A. Chemistry. The sulfonamides are derivatives of p-aminobenzene sulfonic acid (Figure 15-1) and are structurally similar to p-aminobenzoic acid (PABA), an intermediate in bacterial synthesis of folic acid. They behave as weak organic acids which are poorly water soluble unless prepared as sodium salts. Concentrated solutions of the sodium salts of most sulfonamides are very alkaline and may be corrosive. The solubility of a sulfonamide is not influenced by the presence of other sulfonamides in the solution. This is termed the law of independent solubility and is the primary reason for the use of sulfonamide mixtures in order to increase the combined total sulfonamide concentration to prevent renal precipitation and thus reduce toxicity.

B. Mechanism of action. Sulfonamides competitively inhibit dihydropteroate synthase, the enzyme which catalyzes the incorporation of PABA into dihydrofolic acid (Figure 15-2). Folic acid is required for purine and DNA synthesis and thus bacterial growth is inhibited. Mammalian cells and bacteria that use preformed folic acid are not affected. Sulfonamides are broad spectrum (including protozoa) and bacteriostatic.

C. Therapeutic uses. Sulfonamides were widely used in the prevention and treatment of local and systemic infections in all species but now resistance is common. Examples of sulfonamides used in veterinary medicine include the following:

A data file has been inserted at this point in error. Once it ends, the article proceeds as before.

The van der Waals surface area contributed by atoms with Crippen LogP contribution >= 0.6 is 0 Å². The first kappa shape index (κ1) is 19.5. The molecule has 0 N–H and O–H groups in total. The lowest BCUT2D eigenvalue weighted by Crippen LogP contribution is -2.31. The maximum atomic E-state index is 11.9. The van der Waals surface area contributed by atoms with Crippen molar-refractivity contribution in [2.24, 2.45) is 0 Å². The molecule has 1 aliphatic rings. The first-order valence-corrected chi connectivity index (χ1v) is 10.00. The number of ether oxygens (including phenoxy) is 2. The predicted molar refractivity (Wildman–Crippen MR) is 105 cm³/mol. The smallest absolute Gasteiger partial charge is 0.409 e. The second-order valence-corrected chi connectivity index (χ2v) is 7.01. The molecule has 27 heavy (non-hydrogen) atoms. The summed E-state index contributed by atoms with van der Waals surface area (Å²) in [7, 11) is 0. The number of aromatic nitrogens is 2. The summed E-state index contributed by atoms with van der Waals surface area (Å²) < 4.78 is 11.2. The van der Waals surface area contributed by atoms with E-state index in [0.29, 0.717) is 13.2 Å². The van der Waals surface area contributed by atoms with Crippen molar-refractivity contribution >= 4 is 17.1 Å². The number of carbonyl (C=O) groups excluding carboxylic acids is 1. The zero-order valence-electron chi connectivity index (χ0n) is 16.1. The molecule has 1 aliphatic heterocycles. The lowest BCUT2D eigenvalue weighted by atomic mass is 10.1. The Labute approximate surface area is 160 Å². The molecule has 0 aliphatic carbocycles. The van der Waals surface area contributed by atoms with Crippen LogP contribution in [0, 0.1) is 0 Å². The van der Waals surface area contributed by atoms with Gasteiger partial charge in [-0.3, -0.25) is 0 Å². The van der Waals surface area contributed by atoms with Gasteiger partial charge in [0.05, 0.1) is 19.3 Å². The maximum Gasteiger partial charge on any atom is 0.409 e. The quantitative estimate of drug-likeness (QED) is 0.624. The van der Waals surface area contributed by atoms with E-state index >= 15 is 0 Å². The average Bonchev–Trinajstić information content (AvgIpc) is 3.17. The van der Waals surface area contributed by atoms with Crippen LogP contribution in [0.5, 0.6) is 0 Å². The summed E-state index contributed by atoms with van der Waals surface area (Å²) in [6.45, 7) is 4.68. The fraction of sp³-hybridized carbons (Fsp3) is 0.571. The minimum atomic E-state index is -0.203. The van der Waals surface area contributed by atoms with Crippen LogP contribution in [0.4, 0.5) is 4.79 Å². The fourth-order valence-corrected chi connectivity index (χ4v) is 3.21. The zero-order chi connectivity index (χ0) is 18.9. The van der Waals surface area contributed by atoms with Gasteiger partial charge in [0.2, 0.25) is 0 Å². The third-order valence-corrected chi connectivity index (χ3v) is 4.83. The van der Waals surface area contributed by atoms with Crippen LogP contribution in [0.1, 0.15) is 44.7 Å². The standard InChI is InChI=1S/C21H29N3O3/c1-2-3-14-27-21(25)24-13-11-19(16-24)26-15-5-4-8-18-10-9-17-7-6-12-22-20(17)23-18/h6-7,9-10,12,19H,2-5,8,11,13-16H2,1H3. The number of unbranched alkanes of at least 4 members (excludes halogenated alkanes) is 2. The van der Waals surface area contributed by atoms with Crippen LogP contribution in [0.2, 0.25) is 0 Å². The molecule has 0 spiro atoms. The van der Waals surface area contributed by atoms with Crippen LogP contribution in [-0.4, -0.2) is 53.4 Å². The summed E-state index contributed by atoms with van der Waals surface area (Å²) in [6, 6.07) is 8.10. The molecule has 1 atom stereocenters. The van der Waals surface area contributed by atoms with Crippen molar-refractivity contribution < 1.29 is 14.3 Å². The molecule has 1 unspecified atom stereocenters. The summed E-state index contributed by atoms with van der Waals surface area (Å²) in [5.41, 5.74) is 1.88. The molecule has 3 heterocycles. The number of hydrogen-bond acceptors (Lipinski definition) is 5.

1. Sulfamethazine is used in cattle, sheep, and swine. It is slowly excreted and therapeutic levels are maintained in plasma for 24 hours with a single dose.

2. Sulfadimethoxine is a long-acting sulfonamide. It is more soluble and less toxic than sulfamethazine. The plasma t½ is 10–15 hours.

3. Sulfachlorpyridazine is a rapidly absorbed and rapidly excreted sulfonamide used orally in calves under 1 month of age and in swine for the treatment of respiratory and enteric infections, especially colibacillosis. Peak levels occur in 1–2 hours in nonruminants and in preruminant calves. The plasma t½ is 1.2 hours.

4. Sulfamethoxazole is used to treat urinary tract infections in small animals. It is rapidly excreted and very soluble. Thus high concentrations may be attained in urine with minimal danger of renal crystalluria.

5. Sulfacetamide is the only sulfonamide that can be prepared as the sodium salt at neutral pH and thus can be used in ophthalmic preparations.

6. Sulfasalazine is an “enteric” sulfonamide employed in the therapy of colitis and inflammatory bowel disease in dogs and cats. It consists of a molecule of sulfapyridine linked to a molecule of 5-aminosalicylic acid (5-ASA) by a diazo bond. This prevents absorption in the small intestine and allows drug transit to the large bowel where it is cleaved by gut bacteria to sulfapyridine and 5-ASA. These have antibacterial and anti-inflammatory actions, respectively.